Wash load is similar to a suspended load, but wash load sediment never interacts with the bed load. All of the sediment in the wash load stays suspended in the water throughout the channel (this concept has been debated). Wash load refers to a river's ability to move sediment through a channel.
Hans Albert Einstein described wash load as "if the sediment is added to the upstream end of a concrete channel and the channel is swept clean, and the sediment has not left any trace in the channel".
The sediments in the wash load are generally smaller than .0625 mm. What determines the wash load is the relationship between the size of the bed load and the size of the particles that never settle in the "fine sediment load" or wash load.
Composition is a good way to classify the difference between wash and bed loads because the definition is distinct. The wash load is almost entirely made up of grains that are not found in quantity in the bed. Wash load grains tend to be very small (mostly clay and silts, but also some fine sands) and therefore have a small settling velocity, being kept in suspension by the flow turbulence.
The composition of the wash load changes as the bed load changes. According to Einstein, all particles that are not significantly represented in the deposits of the bed "must be" considered wash load. This means that as the bed load moves down the river and the size of the bed load is reduced so is the size of the wash load. This is shown by Einstein's "suggestion that the largest sediment size may be arbitrarily chosen as the grain diameter of the D10 (wash load) of which 10% of the bed sediment is finer.” Wash load also has a different composition than the bed load. The bed loads parent material is from directly around the water feature, but the wash loads source of sediment is defined as "sediment in transport that is derived from sources other than the bed."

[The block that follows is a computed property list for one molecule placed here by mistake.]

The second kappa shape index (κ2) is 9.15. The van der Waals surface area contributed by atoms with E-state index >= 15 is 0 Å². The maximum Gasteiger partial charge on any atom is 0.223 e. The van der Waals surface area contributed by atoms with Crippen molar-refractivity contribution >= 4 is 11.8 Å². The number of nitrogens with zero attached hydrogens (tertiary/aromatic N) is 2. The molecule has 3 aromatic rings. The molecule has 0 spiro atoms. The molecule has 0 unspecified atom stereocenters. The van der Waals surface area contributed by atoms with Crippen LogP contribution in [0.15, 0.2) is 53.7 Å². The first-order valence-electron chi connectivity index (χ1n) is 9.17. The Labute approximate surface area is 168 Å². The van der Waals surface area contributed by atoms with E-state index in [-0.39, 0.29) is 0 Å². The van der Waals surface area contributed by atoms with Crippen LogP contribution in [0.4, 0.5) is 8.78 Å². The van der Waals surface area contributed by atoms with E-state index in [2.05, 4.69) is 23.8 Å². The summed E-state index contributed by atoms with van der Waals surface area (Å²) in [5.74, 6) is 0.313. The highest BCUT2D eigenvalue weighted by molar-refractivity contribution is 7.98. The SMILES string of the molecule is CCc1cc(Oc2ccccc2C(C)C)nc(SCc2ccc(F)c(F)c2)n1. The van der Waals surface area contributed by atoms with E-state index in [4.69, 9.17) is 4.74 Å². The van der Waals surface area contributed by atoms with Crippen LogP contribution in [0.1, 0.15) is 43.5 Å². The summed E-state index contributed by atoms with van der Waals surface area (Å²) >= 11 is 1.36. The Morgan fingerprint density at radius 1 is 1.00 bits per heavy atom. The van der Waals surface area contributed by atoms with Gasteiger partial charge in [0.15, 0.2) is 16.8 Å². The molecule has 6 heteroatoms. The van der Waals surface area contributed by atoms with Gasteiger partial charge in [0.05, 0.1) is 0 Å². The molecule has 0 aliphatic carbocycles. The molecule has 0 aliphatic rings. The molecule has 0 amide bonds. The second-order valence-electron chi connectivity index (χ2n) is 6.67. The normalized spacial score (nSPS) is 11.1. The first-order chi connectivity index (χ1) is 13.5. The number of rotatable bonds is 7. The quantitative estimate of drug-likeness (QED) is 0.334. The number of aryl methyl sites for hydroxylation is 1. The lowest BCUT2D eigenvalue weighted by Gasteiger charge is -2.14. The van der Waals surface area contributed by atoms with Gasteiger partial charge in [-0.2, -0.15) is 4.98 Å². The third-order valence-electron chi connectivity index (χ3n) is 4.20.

Sediment motion is one way of classifying part of either the bed or wash load. Wash load particles do not experience the motions that are typical of the bed load because they are suspended in water.
"Bed load is made up of particles that are rolling, sliding or saltating and which are, therefore, in either continuous or intermittent contact with the bed. Suspended sediment moves in the water column above the bed and is rarely in contact with the bed".
Wash load is carried within the water column as part of the flow, and therefore moves with the mean flow velocity of mainstream. Because there is little or no interaction with the bed, the particles extract only negligible momentum from the flow.
Lowering and raising a "nozzle" sampler through the water column collects wash load or sediment load data. This technique fails to sample the sediment load that is close to the bed, but sediment load close to the bed can be estimated with the Einstein-Brown transport formula. There is also another device the Helley-Smith sampler used by the United States Geological Survey, which can sample the unmeasured sediment load close to the bed. There are also equations that can be used to estimate wash load.